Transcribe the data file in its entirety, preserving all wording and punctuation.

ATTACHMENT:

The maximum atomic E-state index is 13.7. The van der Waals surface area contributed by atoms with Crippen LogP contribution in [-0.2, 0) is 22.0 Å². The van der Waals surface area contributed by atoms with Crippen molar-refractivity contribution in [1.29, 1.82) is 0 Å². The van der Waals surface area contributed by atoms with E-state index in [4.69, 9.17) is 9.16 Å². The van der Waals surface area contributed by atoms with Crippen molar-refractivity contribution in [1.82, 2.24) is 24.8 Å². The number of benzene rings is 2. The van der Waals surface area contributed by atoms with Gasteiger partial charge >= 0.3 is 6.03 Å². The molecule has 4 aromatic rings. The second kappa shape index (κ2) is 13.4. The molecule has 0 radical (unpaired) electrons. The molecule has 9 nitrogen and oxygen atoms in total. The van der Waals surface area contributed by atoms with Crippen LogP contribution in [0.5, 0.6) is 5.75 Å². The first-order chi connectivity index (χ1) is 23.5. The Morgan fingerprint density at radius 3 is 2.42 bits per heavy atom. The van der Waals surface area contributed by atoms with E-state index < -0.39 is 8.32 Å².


The maximum atomic E-state index is 13.7. The van der Waals surface area contributed by atoms with Crippen LogP contribution in [-0.2, 0) is 22.0 Å². The van der Waals surface area contributed by atoms with Crippen molar-refractivity contribution in [1.29, 1.82) is 0 Å². The van der Waals surface area contributed by atoms with E-state index in [4.69, 9.17) is 9.16 Å². The van der Waals surface area contributed by atoms with Crippen molar-refractivity contribution in [1.82, 2.24) is 24.8 Å². The number of benzene rings is 2. The van der Waals surface area contributed by atoms with Gasteiger partial charge >= 0.3 is 6.03 Å². The molecule has 4 aromatic rings. The second kappa shape index (κ2) is 13.4. The molecule has 0 radical (unpaired) electrons. The molecule has 9 nitrogen and oxygen atoms in total. The van der Waals surface area contributed by atoms with Crippen LogP contribution in [0.5, 0.6) is 5.75 Å². The first-order chi connectivity index (χ1) is 23.5. The Morgan fingerprint density at radius 3 is 2.42 bits per heavy atom. The van der Waals surface area contributed by atoms with E-state index < -0.39 is 8.32 Å².